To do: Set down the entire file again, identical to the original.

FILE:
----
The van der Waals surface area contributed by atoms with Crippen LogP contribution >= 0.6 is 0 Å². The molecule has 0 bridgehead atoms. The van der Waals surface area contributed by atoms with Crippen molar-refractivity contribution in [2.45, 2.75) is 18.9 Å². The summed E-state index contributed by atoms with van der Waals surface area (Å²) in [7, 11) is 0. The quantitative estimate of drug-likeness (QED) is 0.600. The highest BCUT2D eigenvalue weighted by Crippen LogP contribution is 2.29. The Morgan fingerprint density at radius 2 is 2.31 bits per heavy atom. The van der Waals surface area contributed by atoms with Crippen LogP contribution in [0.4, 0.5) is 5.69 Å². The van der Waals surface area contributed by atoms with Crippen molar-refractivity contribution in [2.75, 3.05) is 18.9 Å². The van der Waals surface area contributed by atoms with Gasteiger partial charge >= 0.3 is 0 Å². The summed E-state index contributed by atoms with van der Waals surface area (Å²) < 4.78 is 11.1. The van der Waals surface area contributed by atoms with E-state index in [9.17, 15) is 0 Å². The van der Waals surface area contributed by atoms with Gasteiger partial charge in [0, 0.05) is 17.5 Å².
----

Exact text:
The van der Waals surface area contributed by atoms with Crippen LogP contribution >= 0.6 is 0 Å². The molecule has 0 bridgehead atoms. The van der Waals surface area contributed by atoms with Crippen molar-refractivity contribution in [2.45, 2.75) is 18.9 Å². The summed E-state index contributed by atoms with van der Waals surface area (Å²) in [7, 11) is 0. The quantitative estimate of drug-likeness (QED) is 0.600. The highest BCUT2D eigenvalue weighted by Crippen LogP contribution is 2.29. The Morgan fingerprint density at radius 2 is 2.31 bits per heavy atom. The van der Waals surface area contributed by atoms with Crippen LogP contribution in [0.4, 0.5) is 5.69 Å². The van der Waals surface area contributed by atoms with Crippen molar-refractivity contribution in [2.75, 3.05) is 18.9 Å². The van der Waals surface area contributed by atoms with Gasteiger partial charge >= 0.3 is 0 Å². The summed E-state index contributed by atoms with van der Waals surface area (Å²) < 4.78 is 11.1. The van der Waals surface area contributed by atoms with E-state index in [9.17, 15) is 0 Å². The van der Waals surface area contributed by atoms with Gasteiger partial charge in [0, 0.05) is 17.5 Å².